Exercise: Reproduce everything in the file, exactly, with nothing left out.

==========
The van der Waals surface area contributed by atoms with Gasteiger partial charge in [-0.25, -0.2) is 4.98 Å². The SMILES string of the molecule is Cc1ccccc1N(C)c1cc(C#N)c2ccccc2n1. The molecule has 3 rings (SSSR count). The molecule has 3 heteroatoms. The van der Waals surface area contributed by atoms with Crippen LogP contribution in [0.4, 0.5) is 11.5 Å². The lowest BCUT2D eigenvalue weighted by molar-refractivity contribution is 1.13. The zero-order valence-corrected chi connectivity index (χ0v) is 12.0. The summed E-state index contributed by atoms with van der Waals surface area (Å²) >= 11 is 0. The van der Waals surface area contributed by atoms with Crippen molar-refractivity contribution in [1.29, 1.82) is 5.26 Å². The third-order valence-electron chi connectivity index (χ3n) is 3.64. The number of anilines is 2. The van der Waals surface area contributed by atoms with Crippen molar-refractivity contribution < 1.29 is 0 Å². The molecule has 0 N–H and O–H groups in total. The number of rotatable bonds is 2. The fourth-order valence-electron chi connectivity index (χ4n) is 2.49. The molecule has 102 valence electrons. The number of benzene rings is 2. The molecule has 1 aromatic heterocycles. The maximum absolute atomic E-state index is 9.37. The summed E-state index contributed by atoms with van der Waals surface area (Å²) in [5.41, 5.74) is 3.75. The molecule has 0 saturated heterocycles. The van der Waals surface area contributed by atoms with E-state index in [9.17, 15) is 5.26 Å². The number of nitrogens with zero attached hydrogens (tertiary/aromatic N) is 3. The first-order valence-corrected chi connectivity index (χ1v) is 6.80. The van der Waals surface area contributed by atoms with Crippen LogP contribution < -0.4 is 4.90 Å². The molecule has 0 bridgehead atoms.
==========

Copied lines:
The van der Waals surface area contributed by atoms with Gasteiger partial charge in [-0.25, -0.2) is 4.98 Å². The SMILES string of the molecule is Cc1ccccc1N(C)c1cc(C#N)c2ccccc2n1. The molecule has 3 rings (SSSR count). The molecule has 3 heteroatoms. The van der Waals surface area contributed by atoms with Crippen LogP contribution in [0.4, 0.5) is 11.5 Å². The lowest BCUT2D eigenvalue weighted by molar-refractivity contribution is 1.13. The zero-order valence-corrected chi connectivity index (χ0v) is 12.0. The summed E-state index contributed by atoms with van der Waals surface area (Å²) >= 11 is 0. The van der Waals surface area contributed by atoms with Crippen molar-refractivity contribution in [1.29, 1.82) is 5.26 Å². The third-order valence-electron chi connectivity index (χ3n) is 3.64. The number of anilines is 2. The van der Waals surface area contributed by atoms with Crippen molar-refractivity contribution < 1.29 is 0 Å². The molecule has 0 N–H and O–H groups in total. The number of rotatable bonds is 2. The fourth-order valence-electron chi connectivity index (χ4n) is 2.49. The molecule has 102 valence electrons. The number of benzene rings is 2. The molecule has 1 aromatic heterocycles. The maximum absolute atomic E-state index is 9.37. The summed E-state index contributed by atoms with van der Waals surface area (Å²) in [5.41, 5.74) is 3.75. The molecule has 0 saturated heterocycles. The van der Waals surface area contributed by atoms with E-state index in [9.17, 15) is 5.26 Å². The number of nitrogens with zero attached hydrogens (tertiary/aromatic N) is 3. The first-order valence-corrected chi connectivity index (χ1v) is 6.80. The van der Waals surface area contributed by atoms with Crippen LogP contribution < -0.4 is 4.90 Å². The molecule has 0 bridgehead atoms.